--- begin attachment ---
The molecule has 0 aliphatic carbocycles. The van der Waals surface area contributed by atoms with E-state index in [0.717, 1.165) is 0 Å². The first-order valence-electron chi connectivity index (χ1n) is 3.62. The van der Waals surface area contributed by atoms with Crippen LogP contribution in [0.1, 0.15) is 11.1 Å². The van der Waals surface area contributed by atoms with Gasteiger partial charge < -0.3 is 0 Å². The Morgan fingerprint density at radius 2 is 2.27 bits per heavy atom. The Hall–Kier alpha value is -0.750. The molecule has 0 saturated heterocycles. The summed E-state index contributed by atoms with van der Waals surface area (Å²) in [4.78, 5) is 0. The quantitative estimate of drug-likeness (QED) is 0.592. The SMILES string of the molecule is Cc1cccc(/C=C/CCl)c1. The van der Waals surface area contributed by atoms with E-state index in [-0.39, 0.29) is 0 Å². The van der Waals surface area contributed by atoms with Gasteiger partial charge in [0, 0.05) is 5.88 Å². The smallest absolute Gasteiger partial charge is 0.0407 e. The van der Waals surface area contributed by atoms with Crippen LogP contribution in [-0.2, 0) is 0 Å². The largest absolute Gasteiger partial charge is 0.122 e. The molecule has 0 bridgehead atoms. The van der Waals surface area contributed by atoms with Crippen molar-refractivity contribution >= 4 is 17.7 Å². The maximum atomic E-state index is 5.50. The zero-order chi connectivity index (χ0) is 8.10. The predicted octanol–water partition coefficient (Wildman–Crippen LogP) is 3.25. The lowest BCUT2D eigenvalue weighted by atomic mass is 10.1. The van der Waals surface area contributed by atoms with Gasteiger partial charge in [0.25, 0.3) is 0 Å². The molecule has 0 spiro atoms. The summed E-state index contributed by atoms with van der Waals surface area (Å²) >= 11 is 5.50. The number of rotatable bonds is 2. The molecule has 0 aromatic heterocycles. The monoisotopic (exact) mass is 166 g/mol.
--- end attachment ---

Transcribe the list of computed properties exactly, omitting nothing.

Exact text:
The molecule has 0 aliphatic carbocycles. The van der Waals surface area contributed by atoms with E-state index in [0.717, 1.165) is 0 Å². The first-order valence-electron chi connectivity index (χ1n) is 3.62. The van der Waals surface area contributed by atoms with Crippen LogP contribution in [0.1, 0.15) is 11.1 Å². The van der Waals surface area contributed by atoms with Gasteiger partial charge < -0.3 is 0 Å². The Morgan fingerprint density at radius 2 is 2.27 bits per heavy atom. The Hall–Kier alpha value is -0.750. The molecule has 0 saturated heterocycles. The summed E-state index contributed by atoms with van der Waals surface area (Å²) in [4.78, 5) is 0. The quantitative estimate of drug-likeness (QED) is 0.592. The SMILES string of the molecule is Cc1cccc(/C=C/CCl)c1. The van der Waals surface area contributed by atoms with E-state index in [-0.39, 0.29) is 0 Å². The van der Waals surface area contributed by atoms with Gasteiger partial charge in [0, 0.05) is 5.88 Å². The smallest absolute Gasteiger partial charge is 0.0407 e. The van der Waals surface area contributed by atoms with Crippen LogP contribution in [-0.2, 0) is 0 Å². The largest absolute Gasteiger partial charge is 0.122 e. The molecule has 0 bridgehead atoms. The van der Waals surface area contributed by atoms with Crippen molar-refractivity contribution >= 4 is 17.7 Å². The maximum atomic E-state index is 5.50. The zero-order chi connectivity index (χ0) is 8.10. The predicted octanol–water partition coefficient (Wildman–Crippen LogP) is 3.25. The lowest BCUT2D eigenvalue weighted by atomic mass is 10.1. The van der Waals surface area contributed by atoms with Gasteiger partial charge in [0.25, 0.3) is 0 Å². The molecule has 0 spiro atoms. The summed E-state index contributed by atoms with van der Waals surface area (Å²) >= 11 is 5.50. The number of rotatable bonds is 2. The molecule has 0 aromatic heterocycles. The monoisotopic (exact) mass is 166 g/mol.